Here again the transition from the barbarian to the Greek is easy and natural. The ancient Greek looked down on women as women. "One man," exclaims Iphigenia in Euripides, "is worth more than ten thousand women." There were, of course, certain virtues that were esteemed in women, but these, as Becker has said, differed but little from those required of an obedient slave. It is only in so far as women displayed masculine qualities that they were held worthy of higher honor. The heroines of Plutarch's essay on "The Virtues of Women" are women who are praised for patriotic, soldier-like qualities, and actions. Plato believed that men who were bad in this life would, on their next birth, be women. The elevation of women, he held, could be best accomplished by bringing them up to be like men. But this matter will be discussed more fully in the chapter on Greece, as will that of the adulation which was paid to wanton women by Greek and Roman poets, and which has been often mistaken for adoration. George Eliot speaks of "that adoration which a young man gives to a woman whom he feels to be greater and better than himself." No Greek ever felt a woman to be "greater and better than himself," wherefore true adoration-the deification of persons-was out of the question. But there was no reason why a Greek or Roman should not have indulged in servile flattery and hypocritical praise for the selfish purpose of securing the carnal favors

of a mercenarily coy courtesan. He was capable of adulation
but not of adoration, for one cannot adore a slave, a drudge
or a wanton. The author of the Lover's Lexicon claims, in-
deed, that "love can and does exist without respect," but that
is false. Infatuation of the senses may exist without respect,
but refined, sentimental love is blighted by the discovery of
or vulgarity. Adoration is essential to true love,
and adoration includes respect.


If we must, therefore, conclude that man in primitive and ancient times was unable to feel that love of which adoration


an essential ingredient, how is it with women? From the earliest times, have they not been taught, with club and otherwise, to look up to man as a superior being, and did not this enable them to adore him with true love? No, for primitive women, though they might fear or admire man for his superior power, were too coarse, obscene, ignorant, and degraded-being as a rule even lower than the men-to be able to share even a single ingredient of the refined love that we experience. At the same time it may be said (though it sounds sarcastic) that woman had a natural advantage over man in being gradually trained to an attitude of devotion. Just as the care of her infants taught her sympathy, so the daily inculcated duty of sacrificing herself for her lord and master fostered the germs of adoration. Consequently we find at more advanced stages of civilization, like those represented by India, Greece, and Japan, that whenever we come across a story whose spirit approaches the modern idea of love, the embodiment of that love is nearly always a woman. Woman had been taught to worship man while he still wallowed in the mire of masculine selfishness and despised her as an inferior. And to the present day, though it is not considered decorous for young women to reveal their feelings till after marriage or engagement, they adore their chosen ones:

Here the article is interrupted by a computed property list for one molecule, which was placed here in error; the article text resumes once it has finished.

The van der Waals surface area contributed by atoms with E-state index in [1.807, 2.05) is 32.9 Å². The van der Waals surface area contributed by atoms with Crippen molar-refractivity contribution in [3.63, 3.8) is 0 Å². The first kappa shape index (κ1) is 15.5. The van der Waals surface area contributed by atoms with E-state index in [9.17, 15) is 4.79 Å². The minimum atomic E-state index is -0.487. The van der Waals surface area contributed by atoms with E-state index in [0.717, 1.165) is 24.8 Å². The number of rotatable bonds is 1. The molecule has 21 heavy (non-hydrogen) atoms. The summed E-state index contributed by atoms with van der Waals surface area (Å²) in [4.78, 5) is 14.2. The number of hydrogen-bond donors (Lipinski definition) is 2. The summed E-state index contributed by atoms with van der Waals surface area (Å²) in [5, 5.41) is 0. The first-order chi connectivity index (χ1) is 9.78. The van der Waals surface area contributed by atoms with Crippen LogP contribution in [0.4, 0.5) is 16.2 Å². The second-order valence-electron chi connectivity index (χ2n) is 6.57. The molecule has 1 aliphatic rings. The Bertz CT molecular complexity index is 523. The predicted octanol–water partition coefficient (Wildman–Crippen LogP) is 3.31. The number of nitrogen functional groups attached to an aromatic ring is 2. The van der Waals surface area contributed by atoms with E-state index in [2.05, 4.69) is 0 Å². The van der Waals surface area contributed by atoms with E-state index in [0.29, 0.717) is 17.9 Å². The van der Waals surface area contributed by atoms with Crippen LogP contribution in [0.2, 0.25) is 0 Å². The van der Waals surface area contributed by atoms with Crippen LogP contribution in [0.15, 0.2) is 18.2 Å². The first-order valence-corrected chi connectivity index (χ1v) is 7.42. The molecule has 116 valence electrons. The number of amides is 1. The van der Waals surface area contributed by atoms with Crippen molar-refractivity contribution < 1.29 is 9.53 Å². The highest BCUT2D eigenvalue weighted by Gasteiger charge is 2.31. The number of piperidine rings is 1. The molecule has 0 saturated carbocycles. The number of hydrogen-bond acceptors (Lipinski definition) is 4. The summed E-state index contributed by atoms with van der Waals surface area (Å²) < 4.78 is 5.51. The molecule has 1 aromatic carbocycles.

For love's insinuating fire they fan
With sweet ideas of a god like man.

In this respect, as in so many others, woman has led civilization. Man, too, gradually learned to doff his selfishness, and to respect and adore women, but it took many centuries to accomplish the change, which was due largely to the influence of Christ's teachings. As long as the aggressive masculine virtues alone were respected, feminine gentleness and pity could not but be despised as virtues of a lower grade, if virtues at all. But as war became less and less the sole or chief occupation of the best men, the feminine virtues, and those who exercised them, claimed and received a larger share of respect.

Christianity emphasized and honored the feminine virtues of patience, meekness, humility, compassion, gentleness, and thus helped to place women on a level with man, and in the noblest of moral qualities even above him. Mariolatry, too, exerted a great influence. The worship of one immaculate woman gradually taught men to respect and adore other women, and as a matter of course, it was the lover who found it easiest to get down on his knees before the girl he worshipped.


One day while lunching at an African fondak, half way between Tangier and Tetuan, I was led to moralize on the conjugal superiority of Mohammedan roosters to Mohammedan men. Noticing a fine large cock in the yard, I threw him a handful of bread-crumbs. He was all alone at the moment and might have easily gobbled them all up. Instead of doing such a selfish thing, he loudly summoned his harem with that peculiar clucking sound which is as unmistakable to fowls as is the word dinner or the boom of a gong to us. In a few seconds the hens had gathered and disposed of the bread, leaving not a crumb to their gallant lord and master. I need not add that the Sultan of a human harem in Morocco would have behaved very differently under analogous circum